Saturday, December 5, 2020

Music History Today: December 6, 2020

December 6, 1969: Four people died during a free concert at Altamont, California by the Rolling Stones. One year later, on this date, the documentary Gimme Shelter, which shows the Rolling Stones' horrific concert at Altamont, California, debuted.

The end of the 1960s hadn’t been kind to the Rolling Stones. There were drug charges, legal battles, and deteriorating interpersonal relationships, capped off by the ousting of founder Brian Jones and his subsequent drowning. 

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In November 1969, after a three-year absence, the British bad boys came to reclaim their American throne with a month-long tour culminating in a free concert outside San Francisco, held the day after the release of Let It Bleed. The 1970 documentary Gimme Shelter, directed by Albert and David Maysles and Charlotte Zwerin, captures the end of that tour. 

It opens with a rousing rendition of “Jumpin’ Jack Flash,” during a sold-out show at Madison Square Garden. Mick Jagger is magnetic in his Uncle Sam top hat and Isadora Duncan-style scarf; the camera keeps a tight focus on his silly-putty mouth and thrusting hips. The film then cuts to a scene of Jagger and drummer Charlie Watts reviewing performance footage. 


Their grins and smirks are quickly replaced by frowns, after a radio report recounts the grim reality outside the editing suite: Altamont, the West Coast Woodstock that capped off their tour, drew over 300,000 people but was otherwise a disaster.  
“There were four births, four deaths, and an awful lot of scuffles reported,” says the radio announcer. “We received word that someone was stabbed to death in front of the stage by a member of the Hells Angels.”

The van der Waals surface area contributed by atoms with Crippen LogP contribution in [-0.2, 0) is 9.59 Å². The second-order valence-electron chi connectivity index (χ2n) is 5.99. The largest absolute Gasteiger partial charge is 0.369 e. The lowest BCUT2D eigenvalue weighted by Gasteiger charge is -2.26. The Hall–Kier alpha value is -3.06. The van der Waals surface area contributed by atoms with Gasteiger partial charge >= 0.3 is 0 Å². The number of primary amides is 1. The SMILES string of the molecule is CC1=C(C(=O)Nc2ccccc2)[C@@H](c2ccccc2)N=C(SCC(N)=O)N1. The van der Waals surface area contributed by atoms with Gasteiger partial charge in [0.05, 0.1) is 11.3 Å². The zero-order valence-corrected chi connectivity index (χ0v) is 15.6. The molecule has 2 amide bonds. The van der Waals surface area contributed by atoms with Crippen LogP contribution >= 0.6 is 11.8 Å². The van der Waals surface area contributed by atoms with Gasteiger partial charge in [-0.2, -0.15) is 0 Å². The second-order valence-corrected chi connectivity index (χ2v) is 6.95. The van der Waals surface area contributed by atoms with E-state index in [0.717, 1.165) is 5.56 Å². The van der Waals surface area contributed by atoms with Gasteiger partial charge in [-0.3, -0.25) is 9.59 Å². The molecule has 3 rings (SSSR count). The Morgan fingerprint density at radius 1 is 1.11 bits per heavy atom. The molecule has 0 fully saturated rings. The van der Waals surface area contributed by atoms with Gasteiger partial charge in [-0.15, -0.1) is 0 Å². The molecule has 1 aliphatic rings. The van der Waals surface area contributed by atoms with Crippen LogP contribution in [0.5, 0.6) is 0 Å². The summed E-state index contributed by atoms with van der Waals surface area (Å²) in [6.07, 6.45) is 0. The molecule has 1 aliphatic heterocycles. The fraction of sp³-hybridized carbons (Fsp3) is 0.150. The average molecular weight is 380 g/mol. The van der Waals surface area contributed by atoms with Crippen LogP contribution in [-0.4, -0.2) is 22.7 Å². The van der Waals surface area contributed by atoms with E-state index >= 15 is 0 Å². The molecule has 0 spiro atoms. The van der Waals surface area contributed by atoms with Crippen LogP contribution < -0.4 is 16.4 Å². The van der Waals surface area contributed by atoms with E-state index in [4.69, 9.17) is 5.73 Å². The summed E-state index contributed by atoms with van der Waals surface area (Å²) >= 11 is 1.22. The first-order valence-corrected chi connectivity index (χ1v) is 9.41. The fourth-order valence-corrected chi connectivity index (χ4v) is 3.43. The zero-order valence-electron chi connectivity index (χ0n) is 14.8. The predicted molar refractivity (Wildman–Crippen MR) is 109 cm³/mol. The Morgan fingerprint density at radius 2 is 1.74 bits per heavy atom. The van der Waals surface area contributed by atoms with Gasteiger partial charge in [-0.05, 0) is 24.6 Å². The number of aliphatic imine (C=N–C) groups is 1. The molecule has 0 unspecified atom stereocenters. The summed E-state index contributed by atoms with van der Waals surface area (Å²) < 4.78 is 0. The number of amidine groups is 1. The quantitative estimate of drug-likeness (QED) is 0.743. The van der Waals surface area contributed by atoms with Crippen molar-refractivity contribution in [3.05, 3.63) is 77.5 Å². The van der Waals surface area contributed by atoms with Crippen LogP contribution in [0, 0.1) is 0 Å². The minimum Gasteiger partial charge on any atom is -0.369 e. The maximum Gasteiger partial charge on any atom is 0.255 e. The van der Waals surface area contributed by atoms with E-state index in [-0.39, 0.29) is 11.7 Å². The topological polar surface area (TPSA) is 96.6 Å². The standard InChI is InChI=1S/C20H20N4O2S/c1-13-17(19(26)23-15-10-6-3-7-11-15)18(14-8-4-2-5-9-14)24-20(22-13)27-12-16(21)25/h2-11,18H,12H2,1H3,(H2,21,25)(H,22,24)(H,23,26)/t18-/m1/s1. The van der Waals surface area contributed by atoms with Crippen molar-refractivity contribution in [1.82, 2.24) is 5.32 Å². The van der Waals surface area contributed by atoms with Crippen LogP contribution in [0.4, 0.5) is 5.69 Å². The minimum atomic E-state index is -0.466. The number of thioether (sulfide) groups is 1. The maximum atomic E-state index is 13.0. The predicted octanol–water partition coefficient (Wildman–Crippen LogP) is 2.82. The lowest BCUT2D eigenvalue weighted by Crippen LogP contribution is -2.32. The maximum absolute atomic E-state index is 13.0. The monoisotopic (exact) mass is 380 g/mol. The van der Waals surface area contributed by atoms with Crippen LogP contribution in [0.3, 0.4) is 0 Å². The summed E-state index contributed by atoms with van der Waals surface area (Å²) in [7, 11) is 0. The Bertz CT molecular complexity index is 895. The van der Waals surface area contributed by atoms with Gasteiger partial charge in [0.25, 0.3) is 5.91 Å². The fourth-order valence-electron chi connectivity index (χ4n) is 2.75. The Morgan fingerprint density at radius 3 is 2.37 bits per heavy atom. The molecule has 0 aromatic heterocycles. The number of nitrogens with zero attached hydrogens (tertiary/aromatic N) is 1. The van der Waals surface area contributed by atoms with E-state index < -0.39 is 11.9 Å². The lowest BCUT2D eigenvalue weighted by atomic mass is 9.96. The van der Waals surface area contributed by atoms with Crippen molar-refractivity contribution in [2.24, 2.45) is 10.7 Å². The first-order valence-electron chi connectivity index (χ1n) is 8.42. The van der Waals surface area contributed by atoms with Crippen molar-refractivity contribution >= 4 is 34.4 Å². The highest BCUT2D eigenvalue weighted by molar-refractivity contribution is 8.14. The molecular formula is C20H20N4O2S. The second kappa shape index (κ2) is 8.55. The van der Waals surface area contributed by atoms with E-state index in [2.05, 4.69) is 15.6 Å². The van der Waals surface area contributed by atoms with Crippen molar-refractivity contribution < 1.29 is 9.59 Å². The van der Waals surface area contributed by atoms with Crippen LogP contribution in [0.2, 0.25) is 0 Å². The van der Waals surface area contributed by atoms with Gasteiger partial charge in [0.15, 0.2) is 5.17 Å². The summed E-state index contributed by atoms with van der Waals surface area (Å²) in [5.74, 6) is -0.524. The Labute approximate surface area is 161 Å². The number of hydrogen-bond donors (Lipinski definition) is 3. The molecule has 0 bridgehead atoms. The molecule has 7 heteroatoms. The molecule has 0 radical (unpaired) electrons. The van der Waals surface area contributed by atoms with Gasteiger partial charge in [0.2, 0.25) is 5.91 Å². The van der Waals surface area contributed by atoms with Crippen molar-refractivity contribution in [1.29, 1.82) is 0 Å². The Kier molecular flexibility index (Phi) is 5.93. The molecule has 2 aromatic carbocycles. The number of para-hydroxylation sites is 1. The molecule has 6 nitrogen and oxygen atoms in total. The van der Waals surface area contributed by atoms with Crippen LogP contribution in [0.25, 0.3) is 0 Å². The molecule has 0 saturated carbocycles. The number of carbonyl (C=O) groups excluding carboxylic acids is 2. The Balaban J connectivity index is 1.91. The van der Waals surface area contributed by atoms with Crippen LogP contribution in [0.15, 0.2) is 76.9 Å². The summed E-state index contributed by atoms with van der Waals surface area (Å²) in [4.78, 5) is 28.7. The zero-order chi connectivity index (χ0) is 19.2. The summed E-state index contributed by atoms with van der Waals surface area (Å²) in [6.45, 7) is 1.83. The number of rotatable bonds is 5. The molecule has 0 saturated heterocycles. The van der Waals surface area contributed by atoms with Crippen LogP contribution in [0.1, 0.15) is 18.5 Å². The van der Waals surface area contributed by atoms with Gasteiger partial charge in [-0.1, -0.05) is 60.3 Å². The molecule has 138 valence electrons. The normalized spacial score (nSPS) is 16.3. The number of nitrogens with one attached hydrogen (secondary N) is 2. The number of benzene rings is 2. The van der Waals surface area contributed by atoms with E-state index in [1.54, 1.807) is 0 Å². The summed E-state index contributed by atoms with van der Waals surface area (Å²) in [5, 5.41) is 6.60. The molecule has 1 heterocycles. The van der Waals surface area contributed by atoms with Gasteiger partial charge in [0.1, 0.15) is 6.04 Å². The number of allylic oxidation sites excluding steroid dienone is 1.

Read more: Pitchfork

 December 6, 1966: The Beatles recorded two takes of "When I'm Sixty-Four," their first work on the upcoming album Sgt. Pepper's Lonely Hearts Club Band.

Achieving the stature that The Beatles had by late 1966, Paul McCartney realized that whatever they would release would be accepted. Even a nostalgic trip back to the 20’s. 

And taken within the context of being a throw-back of the original “Sgt. Pepper” band, as well as occurring on the scene just after the recent #1 novelty hit “Winchester Cathedral” by the New Vaudeville Band, which appeared as coming from this same by-gone era, Paul’s intuition was correct. 
While viewed cooley by many die-hard Beatles fans, "When I'm Sixty-four" eventually won the hearts of their parents as well as becoming an intrinsic element of the “Sgt. Pepper” album.  
Read more: Beatles Ebook 

December 6, 1969: Steam's "Na Na Hey Hey Kiss Him Goodbye," the ultimate "see ya later" song, hits number 1 in America.

These days, you might best know the song "Na Na Hey Hey Kiss Him Goodbye" as a chant at sports games, but fifty years ago it was a number one hit for a group known as Steam.

The song was actually recorded as a throwaway B-side to a more serious release by singer Gary DeCarlo. He and two friends slapped the song together using some old lyrics they'd written and a lot of filler.

DeCarlo’s label loved the recording, and released it as a single under the band name Steam. Accounts differ as to why the trio never toured as Steam to promote the song, but a different band was eventually recruited in their place, and Steam had no other Top 40 hits.  Read more: MPR News

December 6, 1975: Paul Simon reached number 1 on the US album chart with "Still Crazy After All These Years", which produced four US Top 40 hits, "Gone at Last" (#23), "My Little Town" (#9), "50 Ways To Leave Your Lover" (#1) and the title track (#40).

Paul Simon started to write “50 Ways To Leave Your Lover” as a sort of kids’ game. Earlier in 1975, the 33-year-old Simon and his first wife Peggy Harper had split up after six years of marriage. 
One day, Simon had their three-year-old son Harper at his apartment, and he was trying to teach Harper how to rhyme. That’s how he came up with the chorus, with all its rattled-off names: “You just slip out the back, Jack / Make a new plan, Stan.” 
Read more: Stereogum


December 6, 1977: Jackson Browne released the album Running On Empty.

Running on Empty was Jackson Browne’s most surprising, least typical album, a game-changer that updated his identity from folk-rock troubadour to rock headliner while upending the conventions of live albums. 

Jackson Browne

Instead of offering familiar Browne songs caught on stage, the album featured new material and mixed concert recordings with performances taped backstage, in hotel rooms and on the band’s tour bus. 
The repertoire further broke from his past as an archetypal singer-songwriter by featuring four covers of other writers’ works, while only two of the six remaining tracks were stand-alone Browne compositions. 
Read more: Best Classic Bands

Gimme Shelter (Live) 
Rolling Stones

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